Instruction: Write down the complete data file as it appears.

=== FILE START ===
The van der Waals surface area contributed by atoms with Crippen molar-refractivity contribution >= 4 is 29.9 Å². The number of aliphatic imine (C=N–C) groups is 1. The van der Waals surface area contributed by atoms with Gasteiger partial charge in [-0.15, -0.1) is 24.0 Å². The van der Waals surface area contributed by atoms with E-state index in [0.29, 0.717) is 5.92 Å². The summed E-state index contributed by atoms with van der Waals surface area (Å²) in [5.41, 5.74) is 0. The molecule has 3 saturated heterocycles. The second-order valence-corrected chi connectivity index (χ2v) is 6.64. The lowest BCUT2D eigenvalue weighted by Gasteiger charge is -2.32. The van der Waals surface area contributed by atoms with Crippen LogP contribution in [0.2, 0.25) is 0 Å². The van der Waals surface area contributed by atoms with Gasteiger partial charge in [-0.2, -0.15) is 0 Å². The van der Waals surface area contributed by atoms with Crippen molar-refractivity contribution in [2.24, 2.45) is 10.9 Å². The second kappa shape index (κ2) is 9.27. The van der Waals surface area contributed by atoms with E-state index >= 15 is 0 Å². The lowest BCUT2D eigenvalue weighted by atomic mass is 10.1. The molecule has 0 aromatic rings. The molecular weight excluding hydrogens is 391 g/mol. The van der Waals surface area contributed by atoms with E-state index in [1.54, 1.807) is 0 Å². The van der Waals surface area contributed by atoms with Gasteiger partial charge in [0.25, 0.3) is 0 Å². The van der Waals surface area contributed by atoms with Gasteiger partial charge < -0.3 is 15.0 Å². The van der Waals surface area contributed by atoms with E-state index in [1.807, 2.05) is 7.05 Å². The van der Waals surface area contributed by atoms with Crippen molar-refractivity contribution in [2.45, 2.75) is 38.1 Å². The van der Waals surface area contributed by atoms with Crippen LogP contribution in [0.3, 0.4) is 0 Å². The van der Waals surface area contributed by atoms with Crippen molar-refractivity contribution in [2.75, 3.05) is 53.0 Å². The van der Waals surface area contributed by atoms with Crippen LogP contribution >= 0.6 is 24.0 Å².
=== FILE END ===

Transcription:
The van der Waals surface area contributed by atoms with Crippen molar-refractivity contribution >= 4 is 29.9 Å². The number of aliphatic imine (C=N–C) groups is 1. The van der Waals surface area contributed by atoms with Gasteiger partial charge in [-0.15, -0.1) is 24.0 Å². The van der Waals surface area contributed by atoms with E-state index in [0.29, 0.717) is 5.92 Å². The summed E-state index contributed by atoms with van der Waals surface area (Å²) in [5.41, 5.74) is 0. The molecule has 3 saturated heterocycles. The second-order valence-corrected chi connectivity index (χ2v) is 6.64. The lowest BCUT2D eigenvalue weighted by Gasteiger charge is -2.32. The van der Waals surface area contributed by atoms with Crippen LogP contribution in [0.2, 0.25) is 0 Å². The van der Waals surface area contributed by atoms with Gasteiger partial charge in [-0.2, -0.15) is 0 Å². The van der Waals surface area contributed by atoms with Crippen molar-refractivity contribution in [2.24, 2.45) is 10.9 Å². The second kappa shape index (κ2) is 9.27. The van der Waals surface area contributed by atoms with E-state index >= 15 is 0 Å². The lowest BCUT2D eigenvalue weighted by atomic mass is 10.1. The molecule has 0 aromatic rings. The molecular weight excluding hydrogens is 391 g/mol. The van der Waals surface area contributed by atoms with E-state index in [1.54, 1.807) is 0 Å². The van der Waals surface area contributed by atoms with Gasteiger partial charge in [0.25, 0.3) is 0 Å². The van der Waals surface area contributed by atoms with Gasteiger partial charge < -0.3 is 15.0 Å². The van der Waals surface area contributed by atoms with E-state index in [1.807, 2.05) is 7.05 Å². The van der Waals surface area contributed by atoms with Crippen molar-refractivity contribution in [2.45, 2.75) is 38.1 Å². The van der Waals surface area contributed by atoms with Crippen LogP contribution in [0.3, 0.4) is 0 Å². The van der Waals surface area contributed by atoms with Crippen molar-refractivity contribution in [2.75, 3.05) is 53.0 Å². The van der Waals surface area contributed by atoms with Crippen LogP contribution >= 0.6 is 24.0 Å².